Henry Louis Gates Jr.Henry Louis Gates, Jr. is the Alphonse Fletcher University Professor and Director of the Hutchins Center for African and African American Research at Harvard University. Literary scholar, filmmaker, journalist, cultural critic and institution builder, Professor Gates has created 13 documentary films and authored 16 books and scores of articles, including for such leading publications as The New Yorker, The New York Times and Time.

Currently, he serves as editor-in-chief of TheRoot.com, a daily online magazine, while overseeing the Oxford African American Studies Center, the first comprehensive scholarly online resource in the field. Professor Gates' most recent film is the award-winning six-part PBS documentary series, "The African Americans: Many Rivers to Cross (2013), which he wrote, executive produced and hosted. He is currently shooting the next season of "Finding Your Roots," airing on PBS in fall 2014. The Henry Louis Gates, Jr. Reader, a collection of his writings, was published in 2012.

The recipient of 52 honorary degrees and numerous prizes, in 1998 he became the first African American scholar to be awarded the National Humanities Medal presented by President Bill Clinton.

Professor Gates earned his M.A. and Ph.D. in English Literature from Clare College at the University of Cambridge. He received a B.A. in English Language and Literature, summa cum laude, from Yale University in 1973. Before joining the faculty of Harvard in 1991, he taught at Yale, Cornell and Duke Universities. Professor Gates has been awarded the 1981 MacArthur Foundation "Genius Award," the 1993 George Polk Award for Social Commentary, and the 2008 Ralph Lowell Award - the Corporation for Public Broadcasting's highest award. He was named to Time's 25 Most Influential Americans list in 1997, to Ebony's Power 150 list in 2009, and to Ebony's Power 100 list in 2010 and 2012. In 2002, Gates was selected to give the Jefferson Lecture, in recognition of his "distinguished intellectual achievement in the humanities." In 2006, he was inducted into the Sons of the American Revolution after tracing his lineage back to John Redman, a Free Negro who fough in the Revolutionary War.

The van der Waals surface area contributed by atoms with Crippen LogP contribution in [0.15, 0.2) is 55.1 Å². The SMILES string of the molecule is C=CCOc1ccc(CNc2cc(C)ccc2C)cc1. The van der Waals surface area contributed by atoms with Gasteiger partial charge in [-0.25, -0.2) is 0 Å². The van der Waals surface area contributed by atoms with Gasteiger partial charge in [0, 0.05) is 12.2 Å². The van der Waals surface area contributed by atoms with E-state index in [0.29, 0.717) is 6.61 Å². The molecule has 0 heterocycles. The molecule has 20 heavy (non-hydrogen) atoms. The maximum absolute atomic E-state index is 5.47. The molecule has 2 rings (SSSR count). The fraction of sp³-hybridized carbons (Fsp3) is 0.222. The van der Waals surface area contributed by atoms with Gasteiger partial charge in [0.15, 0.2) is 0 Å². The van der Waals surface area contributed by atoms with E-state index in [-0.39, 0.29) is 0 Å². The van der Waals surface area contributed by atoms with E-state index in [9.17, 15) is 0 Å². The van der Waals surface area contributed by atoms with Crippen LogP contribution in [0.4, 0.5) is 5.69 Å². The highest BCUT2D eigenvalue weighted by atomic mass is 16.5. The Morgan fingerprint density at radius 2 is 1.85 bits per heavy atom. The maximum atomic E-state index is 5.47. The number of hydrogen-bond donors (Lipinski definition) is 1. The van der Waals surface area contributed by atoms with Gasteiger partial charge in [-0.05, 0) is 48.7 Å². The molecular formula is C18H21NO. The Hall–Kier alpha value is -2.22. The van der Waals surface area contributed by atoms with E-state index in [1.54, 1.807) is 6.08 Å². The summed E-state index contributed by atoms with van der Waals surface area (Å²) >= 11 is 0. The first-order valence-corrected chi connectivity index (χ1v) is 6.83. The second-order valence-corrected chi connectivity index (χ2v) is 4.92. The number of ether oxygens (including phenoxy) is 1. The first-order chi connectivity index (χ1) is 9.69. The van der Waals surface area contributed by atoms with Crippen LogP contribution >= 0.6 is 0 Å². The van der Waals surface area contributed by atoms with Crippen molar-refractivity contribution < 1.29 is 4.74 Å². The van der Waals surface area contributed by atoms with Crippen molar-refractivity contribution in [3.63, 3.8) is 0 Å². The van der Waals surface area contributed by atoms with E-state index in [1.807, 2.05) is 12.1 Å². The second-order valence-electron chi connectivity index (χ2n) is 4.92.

Professor Gates has directed the W.E.B. Institute for African and African American Research - now The Hutchins Center - since arriving at Harvard in 1991 and, during his first 15 years on campus, chaired the Department of Afro-American Studies as it expanded into the Department of African and African American Studies with a full-fledged doctoral program. He also is a member of the American Academy of Arts and Letters and serves on a wide array of boards, including the New York Public Library, the NAACP Legal Defense Fund, the Aspen Institute, Jazz at Lincoln Center, the Whitny Museum of American Art, the Library of America, and the Brookings Institute.